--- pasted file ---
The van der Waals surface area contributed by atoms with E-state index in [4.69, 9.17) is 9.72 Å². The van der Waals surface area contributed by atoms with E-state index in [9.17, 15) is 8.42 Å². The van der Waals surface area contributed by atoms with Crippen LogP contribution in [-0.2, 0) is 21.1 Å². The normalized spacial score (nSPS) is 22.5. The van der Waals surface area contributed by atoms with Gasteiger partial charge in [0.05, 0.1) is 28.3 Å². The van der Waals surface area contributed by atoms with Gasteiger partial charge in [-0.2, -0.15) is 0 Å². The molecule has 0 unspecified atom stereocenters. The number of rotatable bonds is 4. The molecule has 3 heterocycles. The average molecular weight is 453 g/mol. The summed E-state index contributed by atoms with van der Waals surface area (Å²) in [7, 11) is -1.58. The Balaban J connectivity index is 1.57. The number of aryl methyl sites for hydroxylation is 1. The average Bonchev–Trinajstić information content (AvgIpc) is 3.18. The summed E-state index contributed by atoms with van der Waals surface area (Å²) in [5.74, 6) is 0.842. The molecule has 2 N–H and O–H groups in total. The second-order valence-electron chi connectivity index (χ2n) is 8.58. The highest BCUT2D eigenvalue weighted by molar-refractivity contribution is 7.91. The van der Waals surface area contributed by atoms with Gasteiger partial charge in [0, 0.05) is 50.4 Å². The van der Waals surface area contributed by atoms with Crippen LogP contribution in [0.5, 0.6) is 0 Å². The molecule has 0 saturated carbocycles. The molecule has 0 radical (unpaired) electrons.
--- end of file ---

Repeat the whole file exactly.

The van der Waals surface area contributed by atoms with E-state index in [4.69, 9.17) is 9.72 Å². The van der Waals surface area contributed by atoms with E-state index in [9.17, 15) is 8.42 Å². The van der Waals surface area contributed by atoms with Crippen LogP contribution in [-0.2, 0) is 21.1 Å². The normalized spacial score (nSPS) is 22.5. The van der Waals surface area contributed by atoms with Gasteiger partial charge in [0.05, 0.1) is 28.3 Å². The van der Waals surface area contributed by atoms with Gasteiger partial charge in [-0.2, -0.15) is 0 Å². The molecule has 0 unspecified atom stereocenters. The number of rotatable bonds is 4. The molecule has 3 heterocycles. The average molecular weight is 453 g/mol. The summed E-state index contributed by atoms with van der Waals surface area (Å²) in [7, 11) is -1.58. The Balaban J connectivity index is 1.57. The number of aryl methyl sites for hydroxylation is 1. The average Bonchev–Trinajstić information content (AvgIpc) is 3.18. The summed E-state index contributed by atoms with van der Waals surface area (Å²) in [5.74, 6) is 0.842. The molecule has 2 N–H and O–H groups in total. The second-order valence-electron chi connectivity index (χ2n) is 8.58. The highest BCUT2D eigenvalue weighted by molar-refractivity contribution is 7.91. The van der Waals surface area contributed by atoms with Gasteiger partial charge in [0, 0.05) is 50.4 Å². The van der Waals surface area contributed by atoms with Crippen LogP contribution in [0.5, 0.6) is 0 Å². The molecule has 0 saturated carbocycles. The molecule has 0 radical (unpaired) electrons.